Despite these successes, the effectiveness of pre-precursor controls is limited. As the chemicals become ever more fundamental, and concurrently serve many legitimate uses in commercial and industrial products, regulation will be increasingly difficult. Having to monitor an expanding array of drugs and substances makes it more likely that law enforcement will let some slip through the gaps.

The use of pre-precursors in amphetamine production is a relatively new trend, and traditional methods of of trafficking still dominate. But as pressure from law enforcement increases and the cost of smuggling or diverting precursors rises, more groups may be pushed to produce precursors themselves, creating a boom in the illicit pre-precursor market.

Tarique Rahman’s entrance into narco-jihad

Since BNP-Jamaat coalition government came to power in 2001, a series of ostensibly legitimate firms with links to Bangladesh had joined a bulging group of import/export firms that attracted the attention of the London Met Police: there was the company that specializes in exotic spices, and the firm that sells granite for kitchens and bathrooms. Worryingly, these were just the ones that customs knew about.

The consignment labelled ‘foodstuffs’ arrived at Southampton port on Valentine’s Day in 2005, where it laid unclaimed. A couple of weeks later, another consignment – also from Bangladesh, but labelled ‘beauty products’ – turned up at the same port, again with no one to pick it up. X-rays revealed the packages – sent by two Bangladesh-based companies, Emdad Trading and Jamil International – contained a total of 21.5kg (about 47lbs) of heroin with a 2006 street value of more than £1m.

Then in May, 2005 41.5kg of heroin were found in a shipment labelled ‘floor tiles’ which had been dispatched to Southampton by another Bangladesh-based company, Green Heaven Enterprise. Usually customs might expect to seize 10kg in any one haul. Similar-sized quantities turned up in legitimate consignments shipped to Felixstowe. In total, some 140kg of the drug – worth nearly £10m once sold on to Britain’s 260,000 heroin addicts – had entered the UK from Bangladesh.

Customs officials were concerned: previously they had not considered Bangladesh to be a major conduit for heroin. The total amount of heroin found in just a handful of seizures in three months doubled that acknowledged by the United Nations Office on Drugs and Crime (UNDC) as passing between the port of Chittagong and the UK in the whole of 2005, and suggested the smugglers were changing tactics.

“The seizures made in the UK in 2005 relate to an overall pattern where ethnic/language-based groups are moving product within south Asia by making many, many small runs”, said Gary Lewis, regional representative of the UNDC, based in New Delhi.

“The really interesting thing about the Bangladeshi seizures was that the traffickers had managed to amalgamate a relatively large amount of product for the two shipments to the UK, whereas most runs tend to average only around 5kgs”.

It was clear that the Bangladeshi heroin trade was an urgent threat, one that had caught the UK authorities off guard. The sophisticated nature of the operation was also alarming. The export companies appeared to have legitimate licenses and tax identification numbers which had been issued by the Bangladeshi authorities, where Munshi Ruhul Amin, Deputy Controller (Export) with the Chief Controller of Imports and Exports was directly involved in issuance of required licenses.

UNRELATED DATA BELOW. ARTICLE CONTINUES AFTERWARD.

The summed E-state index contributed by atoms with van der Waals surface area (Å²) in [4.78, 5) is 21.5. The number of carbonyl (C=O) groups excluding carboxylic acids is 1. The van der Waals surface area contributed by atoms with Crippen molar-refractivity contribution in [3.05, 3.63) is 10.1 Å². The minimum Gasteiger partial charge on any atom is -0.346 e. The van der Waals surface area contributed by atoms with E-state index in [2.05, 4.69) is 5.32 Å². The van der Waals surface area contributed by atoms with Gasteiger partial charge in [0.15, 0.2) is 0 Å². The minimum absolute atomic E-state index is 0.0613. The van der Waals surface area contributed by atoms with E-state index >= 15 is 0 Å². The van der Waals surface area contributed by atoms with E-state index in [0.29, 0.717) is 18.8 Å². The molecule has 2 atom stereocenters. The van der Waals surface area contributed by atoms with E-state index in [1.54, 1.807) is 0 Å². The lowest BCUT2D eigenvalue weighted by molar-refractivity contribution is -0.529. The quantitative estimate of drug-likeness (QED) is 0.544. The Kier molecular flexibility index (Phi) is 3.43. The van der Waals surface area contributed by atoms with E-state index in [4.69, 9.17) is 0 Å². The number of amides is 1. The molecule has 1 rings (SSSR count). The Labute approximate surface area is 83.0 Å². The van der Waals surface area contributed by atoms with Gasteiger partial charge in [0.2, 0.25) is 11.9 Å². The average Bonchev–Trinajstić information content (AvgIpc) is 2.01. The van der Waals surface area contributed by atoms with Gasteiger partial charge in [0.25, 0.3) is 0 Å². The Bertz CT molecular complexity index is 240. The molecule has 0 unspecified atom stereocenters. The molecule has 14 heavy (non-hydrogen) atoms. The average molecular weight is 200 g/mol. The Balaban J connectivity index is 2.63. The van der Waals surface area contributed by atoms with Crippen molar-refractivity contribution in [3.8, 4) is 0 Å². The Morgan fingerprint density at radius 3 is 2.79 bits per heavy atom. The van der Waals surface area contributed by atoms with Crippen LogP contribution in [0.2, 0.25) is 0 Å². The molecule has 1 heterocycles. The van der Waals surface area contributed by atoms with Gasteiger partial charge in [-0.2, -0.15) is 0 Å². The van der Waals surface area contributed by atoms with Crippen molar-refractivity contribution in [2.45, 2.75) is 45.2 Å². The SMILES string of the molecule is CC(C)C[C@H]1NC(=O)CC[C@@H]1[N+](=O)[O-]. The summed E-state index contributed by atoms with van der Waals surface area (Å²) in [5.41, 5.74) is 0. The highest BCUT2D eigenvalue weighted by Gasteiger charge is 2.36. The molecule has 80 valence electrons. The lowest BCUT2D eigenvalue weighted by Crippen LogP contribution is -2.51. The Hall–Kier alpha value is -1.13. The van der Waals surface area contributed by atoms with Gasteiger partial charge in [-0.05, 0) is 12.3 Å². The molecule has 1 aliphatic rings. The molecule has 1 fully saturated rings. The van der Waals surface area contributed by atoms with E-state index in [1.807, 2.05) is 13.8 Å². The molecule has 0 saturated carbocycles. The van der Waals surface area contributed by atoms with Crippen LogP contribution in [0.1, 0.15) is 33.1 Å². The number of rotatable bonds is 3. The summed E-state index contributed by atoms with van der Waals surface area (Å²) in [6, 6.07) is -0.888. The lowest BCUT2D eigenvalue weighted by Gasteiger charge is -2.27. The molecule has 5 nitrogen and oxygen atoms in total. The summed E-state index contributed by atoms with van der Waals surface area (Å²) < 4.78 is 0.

The intended recipients of the consignments – companies such as Ocean Line Foods and M/S Bengal – had recognized postal addresses in the UK.

Seemingly out of nowhere, a well-resourced and extensive drug-smuggling operation had sprung up on the back of a legitimate trading network.

Amid growing concern at the Foreign Office, the British High Commission in Mumbai wrote to the Bangladeshi authorities asking for its Customs Intelligence and Investigation Department to investigate the trafficking. The Bangladesh government’s response in the short term was swift. It set up a secret committee comprising members of its Criminal Investigation Department, the Rapid Action Battalion (RAB) – the government’s specialist anti-corruption squad – and Special Branch to investigate the claims.

Over a four-month period the group interviewed scores of suspects, examined box-loads of import/export licenses and ploughed through thousands of shipping licenses during an exhaustive investigation that produced an extensive picture of Bangladesh’s heroin trade to Britain and, crucially, named names. But they did not interview Munshi Ruhul Amin, the official from the Office of the Chief Controller of Imports and Exports.

With a global workforce of 3,000, BD Foods is one of Bangladesh’s most respected companies. Its chairman, Bodrudoza Momen, has been awarded the title of ‘Commercially Important Person’ by the BNP-Jamaat coalition government for his “outstanding performance in export business” for three years running.

Though few Britons will be familiar with the company’s name, the chances are that they have sampled its products. Established in the UK in 1996, BD Foods and its sister company, King & Co, export vast amounts of spices, snacks and pickles to Britain’s curry houses. Their parent company, BD Group, is the largest exporter of Bangladeshi fresh fish and fruit.

According to The Observer, the BNP-Jamaat coalition government was trying to protect those accused. The Observer obtained evidence proving three companies, Emdad Trading, Jamil International and Green Heaven Enterprise, which were smuggling heroin to Britain, were owned by former employees of BD Foods. It transpires that these were in reality ‘ghost’ companies that were illegally using BD Foods’ VAT numbers to obtain export licenses so they could ship heroin to businesses in the UK that existed only on letterheads.

Damningly, the report also claims that crooked officials in the port authority and the shipping company were involved in the operation, where again, Munshi Ruhul Amin, then Deputy Controller of the Office of the Chief Controller of Imports and Exports was exerting his influence.